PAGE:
This command helps in remote configuration of Active Directory settings on ESXi hosts. It also allows administrators to obtain lists of supported and active authentication mechanisms, as well as lists of the current domain and join or part from an Active Directory domain. Here is an example:

    To set up Active Directory, after synchronizing the ESXi host and Active Directory, the following command must be run:

    ~ # vicfg-authconfig --server=<ESXi Server IP Address>
      --username=<ESXi Server Admin Username>
      --password=<ESXi Server Admin User's Password>
      --authscheme AD --joindomain <AD Domain Name>
      --adusername=<Active Directory Administrator User Name>
      --adpassword=<Active Directory Administrator User's Password>

  • Virtual Machine Management

    Managing virtual machines involves tasks like registering and unregistering virtual machines, retrieving virtual machine information, managing snapshots, turning virtual machines on and off, adding and removing virtual devices, and prompting for user input.

    COMMAND: svmotion

    Storage vMotion (or svmotion) helps in moving a virtual machine's configuration file, and, optionally, its disks, to a different location while the virtual machine is running. This can help in moving all virtual machines and disks to a single target location, or choosing different locations for configuration files and virtual disks. Here are some examples:

    Relocating a virtual machine's storage (including the disks)

    ~ # svmotion - -url= - -datacenter=DC1 - -vm="[storage1] myvm/myvm.vmx:new_datastore"

    Relocating a virtual machine's configuration file, but leaving the virtual disks

    ~ # svmotion <conn_options> - -datacenter='My DC' - -vm='[old_datastore]
    myvm/myvm.vmx:new_datastore' - -disks='[old_datastore] myvm/myvm_1.vmdk:old_datastore, [old_datastore] myvm/myvm_2.vmdk: old_datastore'

    COMMAND: vmware-cmd

    This command helps in performing virtual machine operations including creating a snapshot, powering a virtual machine on or off, and getting information about a virtual machine. It also helps administrators register and unregister virtual machines, retrieve virtual machine information, manage snapshots, turn virtual machines on and off, add and remove virtual devices, and prompt for user input. Here are some examples:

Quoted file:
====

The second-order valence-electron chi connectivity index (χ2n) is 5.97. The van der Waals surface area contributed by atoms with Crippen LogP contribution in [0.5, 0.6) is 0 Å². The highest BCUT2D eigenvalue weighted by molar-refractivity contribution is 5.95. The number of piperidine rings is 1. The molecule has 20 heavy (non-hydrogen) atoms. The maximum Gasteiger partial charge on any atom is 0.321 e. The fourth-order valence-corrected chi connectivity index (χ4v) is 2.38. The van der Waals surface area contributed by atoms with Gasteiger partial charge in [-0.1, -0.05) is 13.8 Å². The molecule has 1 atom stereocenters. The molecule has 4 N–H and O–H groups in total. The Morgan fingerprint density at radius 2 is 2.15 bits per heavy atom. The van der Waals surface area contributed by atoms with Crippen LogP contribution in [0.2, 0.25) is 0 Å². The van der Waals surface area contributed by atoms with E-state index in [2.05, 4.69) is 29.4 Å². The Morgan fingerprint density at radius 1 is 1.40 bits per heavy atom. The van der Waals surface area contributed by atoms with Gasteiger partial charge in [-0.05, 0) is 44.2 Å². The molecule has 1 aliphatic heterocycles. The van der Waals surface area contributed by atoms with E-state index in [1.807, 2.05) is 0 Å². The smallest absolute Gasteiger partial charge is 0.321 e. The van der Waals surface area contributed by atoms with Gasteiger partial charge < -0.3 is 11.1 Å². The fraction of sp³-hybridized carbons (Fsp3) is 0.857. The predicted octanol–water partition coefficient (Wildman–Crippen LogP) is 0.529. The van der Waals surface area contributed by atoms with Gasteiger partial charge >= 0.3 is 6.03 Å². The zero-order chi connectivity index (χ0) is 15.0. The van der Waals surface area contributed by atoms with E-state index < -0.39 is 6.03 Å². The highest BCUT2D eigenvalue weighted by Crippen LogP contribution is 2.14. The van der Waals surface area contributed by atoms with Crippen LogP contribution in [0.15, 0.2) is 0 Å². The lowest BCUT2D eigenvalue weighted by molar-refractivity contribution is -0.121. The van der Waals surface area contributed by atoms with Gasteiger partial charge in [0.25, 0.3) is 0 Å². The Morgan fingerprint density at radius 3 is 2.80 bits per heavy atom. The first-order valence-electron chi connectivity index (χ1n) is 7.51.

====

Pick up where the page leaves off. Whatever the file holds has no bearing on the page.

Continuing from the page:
Listing all registered virtual machines

    ~ # vmware-cmd <connection_options> -l

    Registering a virtual machine

    ~ # vmware-cmd <connection_options> -s register /vmfs/volumes/storage/VM/MyVM.vmx

    Creating a snapshot

    ~ # vmware-cmd -U <myuser> -P <mypassword> -H VCServerABC -h ESXHost
       /vmfs/volumes/storage1/MyVM/MyVM.vmx createsnapshot <name> <description>
         <quiesce> <memory>

  • User Management

    In a VMware virtual environment only authorized users with appropriate access permissions are allowed to access any information or resources. Administrators are provided with several ways to manage these users and their associated tasks and permissions.

    COMMAND: vicfg-user

    This command helps create, modify, delete, and list local direct access users and groups of users on an ESXi host. This command cannot be targeted to a vCenter Server system. Here are some examples:

    Listing the existing users

    ~ # vicfg-user <conn_options> -e user -o list

    Adding a new user with specified login ID and password

    ~ # vicfg-user <conn_options> -e user -o add -l user27 -p 27_password

    Creating a group

    ~ # vicfg-user <conn_options> -e group -o add -d test

  • Virtual Network Management

    Virtual network management includes activities like setting up a vSphere virtual switch, setting the DNS configuration, adding and starting an NTP Server, managing the IP gateway and more.

    COMMAND: esxcli network vswitch

    This command can be used to create or manipulate virtual switches. It also helps in obtaining detailed information about the virtual switches. Here are some examples:

    Listing all virtual switches and associated port groups

    ~ # esxcli <conn_options> network vswitch standard list

    COMMAND: vicfg-vswitch

    This command works pretty much the same as the "esxcli network vswitch" command above, helping administrators create, manage, and manipulate virtual switches. Here is an example:

    Listing all virtual switches and associated port groups

    ~ # vicfg-vswitch <conn_options> -l

    COMMAND: esxcfg-vswitch

    This command helps in viewing and configuring virtual switches. It helps configure the port groups and link physical network interface cards (NICs) to them. It also helps in configuring virtual LAN IDs, Cisco Discovery Protocol (CDP), and the maximum transmission unit (MTU) of vswitches. Here are some examples:

    Creating a new virtual switch

    ~ # esxcfg-vswitch a TestvSwitch

    Adding or removing network cards (known as vmnics) to or from a vNetwork Distributed Switch (vDS)

    ~ # esxcfg-vswitch -P vmnic -V unused_dvPort_ID dvSwitch

    COMMAND: esxcfg-nics

    This command helps in viewing and configuring physical NICs. It provides information about NIC status and also allows administrators to configure the speed of the NICs. Here is an example:

    Viewing the list of physical adapters and their link status

    ~ # esxcfg-nics l

  • Storage Management